System Builders: AMD Split-Up Reports Don't Add Up

Chip giant Advanced Micro Devices is in the early stages of considering whether it should split in two or spin off one of its primary businesses, according to a Reuters report.

AMD refuted the reports, which claimed the Sunnyvale, Calif.-based company is looking at separating its graphics and licensing business from its server business as one option, in an effort to better match rivals in the semiconductor industry like Intel.

"AMD provided official confirmation that we have not hired an outside agency to explore spinning-off/splitting the company... We remain committed to the long-term strategy we laid out for the company in May at our Financial Analyst Day, which encompasses all parts of the business," said spokeswoman Sarah Youngbauer in an email to CRN.

[Related: Unleashing The Fury: AMD Takes Wraps Off Radeon R9 Fury Graphics Cards At E3]

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AMD, which supplies microprocessors based on the x86 microarchitecture and jointly provides graphics processing units, has prided itself in its accelerated processing units (APUs), which combine the performance of multicore processors and AMD Radeon graphics technology on one chip to enhance gaming, videos and multitasking features on PCs.

If true, rumors of the spin-off could mean that the company with a market capitalization of $2 billion would separate its data center-based processors and graphics department.

But system builders like Todd Swank, senior director of product marketing at Equus Computer Systems, a Minneapolis-based custom system builder, said the idea of AMD splitting up wouldn't make sense, as the company's strength is in its APUs.

"I find it hard to believe that this would go through," said Swank. "The fusion of its CPU and graphics together on the same silicon seem to be a strategic advantage of AMD, so I don't see how either segment would benefit from not having the other. You feel for AMD, as it has always had a long history of being a scrappy competitor despite going against some of the toughest competition in history, like Intel and Nvidia. But I don't know if this would get AMD back on track."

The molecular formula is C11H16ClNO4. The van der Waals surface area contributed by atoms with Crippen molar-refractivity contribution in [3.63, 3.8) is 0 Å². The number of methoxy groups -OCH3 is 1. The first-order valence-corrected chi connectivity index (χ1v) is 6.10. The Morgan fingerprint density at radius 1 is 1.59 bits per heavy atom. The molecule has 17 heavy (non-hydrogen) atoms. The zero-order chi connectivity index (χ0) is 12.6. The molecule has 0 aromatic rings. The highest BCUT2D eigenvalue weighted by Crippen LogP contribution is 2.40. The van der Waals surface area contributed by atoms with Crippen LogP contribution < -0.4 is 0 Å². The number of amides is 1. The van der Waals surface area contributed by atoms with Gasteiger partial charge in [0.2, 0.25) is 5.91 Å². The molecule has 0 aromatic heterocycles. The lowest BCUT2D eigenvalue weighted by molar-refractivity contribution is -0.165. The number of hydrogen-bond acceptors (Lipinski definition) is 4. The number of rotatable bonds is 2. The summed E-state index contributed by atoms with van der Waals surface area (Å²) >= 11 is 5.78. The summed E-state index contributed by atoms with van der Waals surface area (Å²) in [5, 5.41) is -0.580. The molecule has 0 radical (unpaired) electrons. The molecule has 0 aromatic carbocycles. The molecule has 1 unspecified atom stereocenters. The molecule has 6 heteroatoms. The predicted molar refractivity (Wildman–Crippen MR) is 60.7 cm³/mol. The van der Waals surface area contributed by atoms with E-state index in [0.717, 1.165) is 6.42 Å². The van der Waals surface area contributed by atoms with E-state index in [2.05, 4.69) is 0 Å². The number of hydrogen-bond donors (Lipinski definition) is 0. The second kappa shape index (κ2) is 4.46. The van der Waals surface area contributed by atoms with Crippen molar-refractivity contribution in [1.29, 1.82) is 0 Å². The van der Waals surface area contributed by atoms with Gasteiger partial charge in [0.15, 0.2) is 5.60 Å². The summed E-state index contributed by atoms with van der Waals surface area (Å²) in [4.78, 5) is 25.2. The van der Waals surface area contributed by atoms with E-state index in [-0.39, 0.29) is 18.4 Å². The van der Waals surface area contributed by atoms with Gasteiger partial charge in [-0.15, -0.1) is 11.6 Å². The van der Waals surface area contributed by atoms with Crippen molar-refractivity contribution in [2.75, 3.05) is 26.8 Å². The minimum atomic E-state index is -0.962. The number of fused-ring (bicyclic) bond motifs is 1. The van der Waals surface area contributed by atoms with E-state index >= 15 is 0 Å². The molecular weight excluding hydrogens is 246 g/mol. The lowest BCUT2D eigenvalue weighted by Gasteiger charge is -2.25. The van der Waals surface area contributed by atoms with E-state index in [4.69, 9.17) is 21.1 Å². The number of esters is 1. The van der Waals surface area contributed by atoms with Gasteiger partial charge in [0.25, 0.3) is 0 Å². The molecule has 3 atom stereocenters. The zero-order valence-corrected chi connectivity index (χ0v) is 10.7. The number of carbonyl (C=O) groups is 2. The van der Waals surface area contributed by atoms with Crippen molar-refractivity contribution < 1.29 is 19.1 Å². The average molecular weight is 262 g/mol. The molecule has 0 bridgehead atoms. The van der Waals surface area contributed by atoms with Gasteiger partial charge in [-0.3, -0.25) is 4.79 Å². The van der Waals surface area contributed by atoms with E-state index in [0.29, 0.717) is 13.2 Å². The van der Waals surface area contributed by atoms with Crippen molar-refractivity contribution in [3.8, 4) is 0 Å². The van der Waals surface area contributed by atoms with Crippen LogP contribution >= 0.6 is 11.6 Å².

AMD's cross-licensing agreement with Intel, which granted AMD the right to manufacture high-performance x86-compatible processors in 2009, could cause another challenge for a potential split-up, said AMD system builders.

"What I find interesting is how AMD’s x86 cross-licensing agreement with Intel could affect or limit the options AMD has in this area," Andrew Kretzer, director of sales and marketing at Bold Data Technology, a Fremont, Calif.-based system builder, said in an email. "It’s very clear to me that AMD will look very different a year from now, turning their focus onto semi-custom and embedded."

While AMD's Windows-compatible APUs are one of the company's prized products, it still faces intense competition on the graphics end from Nvidia and in the CPU market from vendors like Intel and ARM.

Jack Narcotta, devices analyst at Hampton, N.H.-based Technology Business Research, stressed that AMD is facing widespread changes in the semiconductor industry, particularly with the struggling PC market and emergence of mobile devices.

"You have Intel talking about a rough PC forecast, and you also have new markets like the Internet of Things and other initiatives," he said. "AMD is asking itself how it can stay ahead with these new issues, and survive in a marketplace that is changing so much, so exploring these options makes sense."

If rumors of a split-up prove true, AMD would join several other large vendors like CSC, Hewlett-Packard and Symantec to break their companies up in response to shifting trends in the technology industry.